D.Clark Wernecke

San Marcos, Texas, United States


The Gault School of Archaeological Research

Archaeology is not so much a career as a calling - you have to really want to participate, learn and discover every day. I have worked with 90 year olds who get excited every time they find something.

I have been the executive director for The Gault School of Archaeological Research (GSAR) since 1993. GSAR is a 501(c)3 nonprofit dedicated to research and education regarding the first peoples in the Americas. Our number of employees varies with our funding.

I love what I do, enjoy the people I work with and learn something new every day. I jokingly like to describe the profession of archaeology as “CSI: Prehistoric”.


My primary expertise is in marketing and operations of archaeological projects. As executive director for GSAR, I must be on top of logistics, funding, accounting, purchasing, marketing, research and personnel issues. I have spent a good deal of time in the field - including the Middle East, Mesoamerica, American Southeast, Southwest and Paleo-Indian. My PhD dissertation was on Maya construction materials and techniques, and I have spent years studying ancient architecture.

Archaeology is all about networking and skills. Hiring is done within networks so you need to know a lot of people, and they need to know what you can do. Archaeology is also an apprenticeship discipline where you need to have learned some very important skills to get a decent job.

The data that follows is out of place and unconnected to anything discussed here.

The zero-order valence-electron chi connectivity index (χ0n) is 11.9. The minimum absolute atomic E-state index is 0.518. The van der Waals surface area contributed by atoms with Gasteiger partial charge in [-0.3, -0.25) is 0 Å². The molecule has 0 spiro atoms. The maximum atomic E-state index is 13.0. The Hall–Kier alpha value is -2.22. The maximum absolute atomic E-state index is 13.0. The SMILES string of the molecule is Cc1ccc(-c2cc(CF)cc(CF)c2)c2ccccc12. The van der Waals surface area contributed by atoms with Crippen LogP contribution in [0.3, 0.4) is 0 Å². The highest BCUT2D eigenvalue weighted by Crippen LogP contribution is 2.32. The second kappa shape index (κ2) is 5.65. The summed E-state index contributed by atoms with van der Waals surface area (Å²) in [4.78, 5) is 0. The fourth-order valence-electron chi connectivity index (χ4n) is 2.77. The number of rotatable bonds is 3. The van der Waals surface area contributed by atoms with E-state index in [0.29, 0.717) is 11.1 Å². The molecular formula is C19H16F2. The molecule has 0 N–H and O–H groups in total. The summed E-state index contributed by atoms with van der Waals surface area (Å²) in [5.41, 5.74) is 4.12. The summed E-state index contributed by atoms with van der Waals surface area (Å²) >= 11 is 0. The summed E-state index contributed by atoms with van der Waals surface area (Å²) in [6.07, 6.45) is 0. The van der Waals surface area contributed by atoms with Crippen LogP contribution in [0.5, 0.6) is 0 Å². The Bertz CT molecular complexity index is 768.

To be able to make a living in archaeology, you need at least a Master's in Anthropology (with that you can get a permit to work in most states and are qualified to supervise archaeological work). A PhD is not necessary unless your goal is teaching at the college level. That means two to three years of schooling, but often that can be done primarily in night classes.

You need experience to get hired. So, we often recommend a lot of volunteering in both lab and field (local archaeological societies, rescue archaeology work etc.). What are most needed are concrete skills like knowledge of GIS systems, surveying, remote sensing, digital photography and manipulation, website design and management - these skills are in demand.

What you earn depends on where your interests lie. “Shovel bums", the folks who provide the bulk of the labor in the field, can make $12-15 an hour, usually project by project with no benefits. Management positions in cultural resource management pay 30K+ while a senior professor could make up to 100K.